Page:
About Fellowship for Performing Arts
Fellowship for Performing Arts produces theatre from a Christian worldview that engages a diverse audience.
Based in New York City and founded in 1992 by Max McLean, FPA creates thought-provoking, conversation-starting theatre staged in major performing arts venues across the country. The Great Divorce is now touring nationally, and FPA’s smash hit The Screwtape Letters has been seen by over 400,000 people nationwide.
Fellowship Circle Newsletter
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Max McLean, President & Artistic Director
Fellowship for Performing Arts
1674 Broadway, Suite 404
New York, New York 10019
212-582-2920 T 212-293-7071 F
Make A Donation
FPA is a non profit, tax exempt arts organization under IRS code 501(c) 3. It is a member of ECFA since 1996. Gifts to FPA are tax deductible to the full extent of the law. To make a donation in support of our work click here .
FPA is also the publisher of The Listener's Bible narrated by Max McLean. Visit www.listenersbible.com for downloads, CDs and MP3s of audio Bibles, daily devotionals, classic Christian literature and free resources.
Max McLean is the founder and artistic director of Fellowship for Performing Arts, a New York City-based theatrical producer. Committed to engaging diverse audiences with theatre from a Christian worldview, FPA produced the nationwide hit The Screwtape Letters; C.S. Lewis’ The Great Divorce, now on national tour; and the award-winning Mark’s Gospel.
Max conceived, produced, directed and starred in the theatrical adaptation of one of Lewis’ best-known works, The Screwtape Letters. In its seven-year history—including a successful off-Broadway run in New York and four years on national tour—The Screwtape Letters has been seen by more than 400,000 people. The New York Times said, “The devil has rarely been given his due more perceptively and eruditely . . . clever and satirical.” “A profound experience,” said Christianity Today. And the Chicago Sun-Times called Screwtape, “smart, sizzling entertainment . . . wonderfully clever . . . sensational.”
Max adapted C.S. Lewis’ The Great Divorce for the stage and following a New York City developmental production that work launched its national tour in 2014. Critics call it “Fascinating . . . Brings Lewis to life with lively wit and generous humor.” (The Arizona Republic) “Fantastic. . . Raising questions of eternal significance with disarming ease." (World Magazine)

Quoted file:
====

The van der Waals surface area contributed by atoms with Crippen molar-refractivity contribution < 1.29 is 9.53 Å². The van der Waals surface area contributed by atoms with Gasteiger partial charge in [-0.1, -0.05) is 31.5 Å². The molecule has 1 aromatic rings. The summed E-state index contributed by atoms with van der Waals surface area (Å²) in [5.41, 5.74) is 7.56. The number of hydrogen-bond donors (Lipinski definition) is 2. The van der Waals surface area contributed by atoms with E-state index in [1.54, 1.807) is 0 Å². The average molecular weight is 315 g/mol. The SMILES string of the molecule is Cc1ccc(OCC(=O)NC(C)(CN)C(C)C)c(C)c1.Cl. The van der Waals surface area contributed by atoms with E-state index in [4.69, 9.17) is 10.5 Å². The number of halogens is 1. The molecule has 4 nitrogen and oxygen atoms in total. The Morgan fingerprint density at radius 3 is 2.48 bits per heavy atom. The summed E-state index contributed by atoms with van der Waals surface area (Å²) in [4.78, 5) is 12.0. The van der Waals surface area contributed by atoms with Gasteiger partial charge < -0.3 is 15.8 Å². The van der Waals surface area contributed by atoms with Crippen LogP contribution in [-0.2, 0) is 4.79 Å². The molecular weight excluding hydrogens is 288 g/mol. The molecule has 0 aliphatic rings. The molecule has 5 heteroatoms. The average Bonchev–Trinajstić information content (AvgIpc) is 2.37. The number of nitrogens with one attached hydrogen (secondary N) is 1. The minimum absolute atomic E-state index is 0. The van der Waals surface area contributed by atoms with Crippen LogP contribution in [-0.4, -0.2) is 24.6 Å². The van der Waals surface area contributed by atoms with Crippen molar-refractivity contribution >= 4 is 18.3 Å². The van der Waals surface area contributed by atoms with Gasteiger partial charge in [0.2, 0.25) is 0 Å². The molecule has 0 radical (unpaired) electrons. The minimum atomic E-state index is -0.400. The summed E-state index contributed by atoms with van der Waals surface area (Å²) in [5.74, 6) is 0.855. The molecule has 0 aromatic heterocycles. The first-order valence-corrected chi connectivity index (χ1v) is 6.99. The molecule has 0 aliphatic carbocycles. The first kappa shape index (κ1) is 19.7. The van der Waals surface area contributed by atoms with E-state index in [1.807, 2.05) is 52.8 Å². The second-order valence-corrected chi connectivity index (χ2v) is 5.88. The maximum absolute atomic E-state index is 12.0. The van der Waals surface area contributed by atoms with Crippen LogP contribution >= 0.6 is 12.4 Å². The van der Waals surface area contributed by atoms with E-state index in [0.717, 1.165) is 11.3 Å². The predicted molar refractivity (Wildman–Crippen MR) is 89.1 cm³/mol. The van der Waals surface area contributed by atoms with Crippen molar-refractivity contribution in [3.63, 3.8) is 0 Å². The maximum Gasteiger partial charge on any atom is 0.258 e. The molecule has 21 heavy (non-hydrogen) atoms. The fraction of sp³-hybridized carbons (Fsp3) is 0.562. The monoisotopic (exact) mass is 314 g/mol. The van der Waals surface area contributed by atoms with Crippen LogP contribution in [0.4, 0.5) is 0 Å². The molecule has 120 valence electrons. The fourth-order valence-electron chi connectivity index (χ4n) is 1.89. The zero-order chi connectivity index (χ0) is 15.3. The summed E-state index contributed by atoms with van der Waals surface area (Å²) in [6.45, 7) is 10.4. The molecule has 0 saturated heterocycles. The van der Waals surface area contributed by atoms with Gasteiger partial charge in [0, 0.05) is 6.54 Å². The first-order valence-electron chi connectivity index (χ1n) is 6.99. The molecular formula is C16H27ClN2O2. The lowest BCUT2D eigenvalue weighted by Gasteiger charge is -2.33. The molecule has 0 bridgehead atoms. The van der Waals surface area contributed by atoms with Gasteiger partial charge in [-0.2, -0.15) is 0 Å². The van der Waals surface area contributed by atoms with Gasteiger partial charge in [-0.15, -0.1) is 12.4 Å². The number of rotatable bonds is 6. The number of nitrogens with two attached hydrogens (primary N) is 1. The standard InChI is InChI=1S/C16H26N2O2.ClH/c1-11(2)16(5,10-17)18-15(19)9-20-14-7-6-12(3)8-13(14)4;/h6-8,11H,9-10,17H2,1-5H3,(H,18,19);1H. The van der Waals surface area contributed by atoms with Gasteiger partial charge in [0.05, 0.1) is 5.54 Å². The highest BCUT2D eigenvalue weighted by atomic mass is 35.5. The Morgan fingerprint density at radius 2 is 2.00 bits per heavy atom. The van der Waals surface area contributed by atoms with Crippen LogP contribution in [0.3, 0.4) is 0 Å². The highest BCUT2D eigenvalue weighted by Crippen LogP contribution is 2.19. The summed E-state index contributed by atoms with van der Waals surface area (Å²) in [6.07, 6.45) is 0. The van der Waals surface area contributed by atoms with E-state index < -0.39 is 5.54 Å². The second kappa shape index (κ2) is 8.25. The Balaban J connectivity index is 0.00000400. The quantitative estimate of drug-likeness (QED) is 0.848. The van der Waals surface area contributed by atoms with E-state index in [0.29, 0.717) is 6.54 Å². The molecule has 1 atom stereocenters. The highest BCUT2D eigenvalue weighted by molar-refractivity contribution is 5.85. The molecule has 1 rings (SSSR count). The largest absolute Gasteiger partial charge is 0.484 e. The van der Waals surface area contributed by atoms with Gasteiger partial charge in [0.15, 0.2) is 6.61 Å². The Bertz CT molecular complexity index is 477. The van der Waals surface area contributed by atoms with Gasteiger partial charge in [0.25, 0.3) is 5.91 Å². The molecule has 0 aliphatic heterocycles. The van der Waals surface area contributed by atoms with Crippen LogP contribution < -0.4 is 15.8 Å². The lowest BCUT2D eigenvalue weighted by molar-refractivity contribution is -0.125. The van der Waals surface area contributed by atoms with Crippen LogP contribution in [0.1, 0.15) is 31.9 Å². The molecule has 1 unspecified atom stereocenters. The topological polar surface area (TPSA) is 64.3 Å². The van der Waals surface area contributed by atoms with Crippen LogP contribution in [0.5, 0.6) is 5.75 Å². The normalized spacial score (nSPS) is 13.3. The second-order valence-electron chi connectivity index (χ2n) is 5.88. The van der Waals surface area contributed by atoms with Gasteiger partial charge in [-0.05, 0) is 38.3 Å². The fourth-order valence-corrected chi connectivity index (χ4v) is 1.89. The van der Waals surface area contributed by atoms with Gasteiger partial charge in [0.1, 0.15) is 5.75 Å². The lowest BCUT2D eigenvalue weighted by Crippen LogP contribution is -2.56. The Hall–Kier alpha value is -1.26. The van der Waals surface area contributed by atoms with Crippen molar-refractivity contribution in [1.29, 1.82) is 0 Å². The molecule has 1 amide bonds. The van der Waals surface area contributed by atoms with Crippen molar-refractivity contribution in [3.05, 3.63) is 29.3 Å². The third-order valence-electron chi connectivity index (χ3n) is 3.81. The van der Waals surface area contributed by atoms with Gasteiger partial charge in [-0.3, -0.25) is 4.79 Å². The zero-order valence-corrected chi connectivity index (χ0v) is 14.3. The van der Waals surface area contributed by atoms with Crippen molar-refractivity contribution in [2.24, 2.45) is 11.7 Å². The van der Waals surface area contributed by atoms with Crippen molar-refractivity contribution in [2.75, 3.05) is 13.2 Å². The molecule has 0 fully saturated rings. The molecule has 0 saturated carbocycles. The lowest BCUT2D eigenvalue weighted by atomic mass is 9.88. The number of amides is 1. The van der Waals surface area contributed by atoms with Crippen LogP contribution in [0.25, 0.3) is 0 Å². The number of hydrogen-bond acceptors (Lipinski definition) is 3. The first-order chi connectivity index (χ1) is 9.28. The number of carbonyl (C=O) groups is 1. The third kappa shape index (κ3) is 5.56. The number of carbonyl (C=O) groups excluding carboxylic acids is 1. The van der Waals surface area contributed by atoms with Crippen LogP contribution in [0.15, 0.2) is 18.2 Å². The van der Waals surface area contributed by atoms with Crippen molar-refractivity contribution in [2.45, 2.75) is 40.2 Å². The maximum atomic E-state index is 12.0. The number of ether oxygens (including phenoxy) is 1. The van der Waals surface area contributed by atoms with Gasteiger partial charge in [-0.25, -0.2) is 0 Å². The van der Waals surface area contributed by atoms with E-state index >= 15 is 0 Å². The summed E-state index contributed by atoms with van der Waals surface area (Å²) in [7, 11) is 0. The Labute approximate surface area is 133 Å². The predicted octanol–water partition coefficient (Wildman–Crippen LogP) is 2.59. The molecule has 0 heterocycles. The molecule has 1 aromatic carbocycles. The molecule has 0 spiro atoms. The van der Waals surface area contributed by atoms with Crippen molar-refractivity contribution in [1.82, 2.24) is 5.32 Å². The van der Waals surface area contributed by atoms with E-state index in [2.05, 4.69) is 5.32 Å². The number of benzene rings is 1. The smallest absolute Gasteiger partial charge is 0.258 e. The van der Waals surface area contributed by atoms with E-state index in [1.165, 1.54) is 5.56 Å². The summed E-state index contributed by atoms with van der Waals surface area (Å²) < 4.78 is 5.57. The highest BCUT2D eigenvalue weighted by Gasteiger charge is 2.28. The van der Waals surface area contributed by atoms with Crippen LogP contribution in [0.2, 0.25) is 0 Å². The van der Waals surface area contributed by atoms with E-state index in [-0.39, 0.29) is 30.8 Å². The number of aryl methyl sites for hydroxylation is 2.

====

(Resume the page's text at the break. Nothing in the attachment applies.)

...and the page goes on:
Max’s one-man presentation of Mark’s Gospel earned Chicago’s prestigious Jeff Award for Best Solo Performance.
In a career spanning 30 years, Max has produced, directed, adapted and starred in productions off-Broadway, at Scotland’s Edinburgh Fringe Theater Festival, the Pegasus Theater in Chicago, the Dallas Theater Center and the Stratford Festival Theater, as well as at dozens of colleges and performing arts venues across the country.
As narrator of the Listener’s Bible, McLean committed to recapturing the early oral tradition of telling the Bible story with clarity and power. His Bible recordings have twice been nominated for Best Inspirational Audio by the Audio Publisher's Association.
Founded in 1992, Fellowship for Performing Arts combines dramatic expression, oral interpretation and compelling narrative storytelling to help audiences reflect more deeply on the Bible and Christian faith.
“At the root of Christianity is the admission that this world is not what it ought to be, and at the heart of being a Christian is the confession that, ‘I am part of the problem,’" McLean says. “Our vision is to select literature from the Bible and the treasury of Christian history that helps us see our predicament; and moves us toward a more humble understanding of ourselves and a closer relationship with God. For the theatre our vision is to select stories that explore how and why consequential choices are made and to produce those stories in a manner that engages diverse audiences.”
Max is married to Sharon, and they have two married daughters, Rachel and Julia, and three grandchildren. Max and Sharon are active members of Redeemer Presbyterian Church in New York.